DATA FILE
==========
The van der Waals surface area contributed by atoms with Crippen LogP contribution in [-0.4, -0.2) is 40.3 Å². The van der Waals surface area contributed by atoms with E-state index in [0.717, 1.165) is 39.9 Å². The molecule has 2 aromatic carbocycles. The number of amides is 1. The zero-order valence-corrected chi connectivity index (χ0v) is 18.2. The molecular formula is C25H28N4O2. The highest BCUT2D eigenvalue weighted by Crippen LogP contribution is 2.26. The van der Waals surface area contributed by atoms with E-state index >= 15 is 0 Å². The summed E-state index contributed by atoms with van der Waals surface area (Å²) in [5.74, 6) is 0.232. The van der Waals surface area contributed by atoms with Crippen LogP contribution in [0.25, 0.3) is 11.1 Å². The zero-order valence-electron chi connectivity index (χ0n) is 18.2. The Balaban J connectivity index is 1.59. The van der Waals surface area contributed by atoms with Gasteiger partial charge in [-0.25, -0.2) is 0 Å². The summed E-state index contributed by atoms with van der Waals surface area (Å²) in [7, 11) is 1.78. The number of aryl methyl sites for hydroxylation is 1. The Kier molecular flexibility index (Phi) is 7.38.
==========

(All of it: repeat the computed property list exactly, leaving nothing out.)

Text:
The van der Waals surface area contributed by atoms with Crippen LogP contribution in [-0.4, -0.2) is 40.3 Å². The van der Waals surface area contributed by atoms with E-state index in [0.717, 1.165) is 39.9 Å². The molecule has 2 aromatic carbocycles. The number of amides is 1. The zero-order valence-corrected chi connectivity index (χ0v) is 18.2. The molecular formula is C25H28N4O2. The highest BCUT2D eigenvalue weighted by Crippen LogP contribution is 2.26. The van der Waals surface area contributed by atoms with E-state index >= 15 is 0 Å². The summed E-state index contributed by atoms with van der Waals surface area (Å²) in [5.74, 6) is 0.232. The van der Waals surface area contributed by atoms with Crippen LogP contribution in [0.25, 0.3) is 11.1 Å². The zero-order valence-electron chi connectivity index (χ0n) is 18.2. The Balaban J connectivity index is 1.59. The van der Waals surface area contributed by atoms with Gasteiger partial charge in [-0.25, -0.2) is 0 Å². The summed E-state index contributed by atoms with van der Waals surface area (Å²) in [7, 11) is 1.78. The number of aryl methyl sites for hydroxylation is 1. The Kier molecular flexibility index (Phi) is 7.38.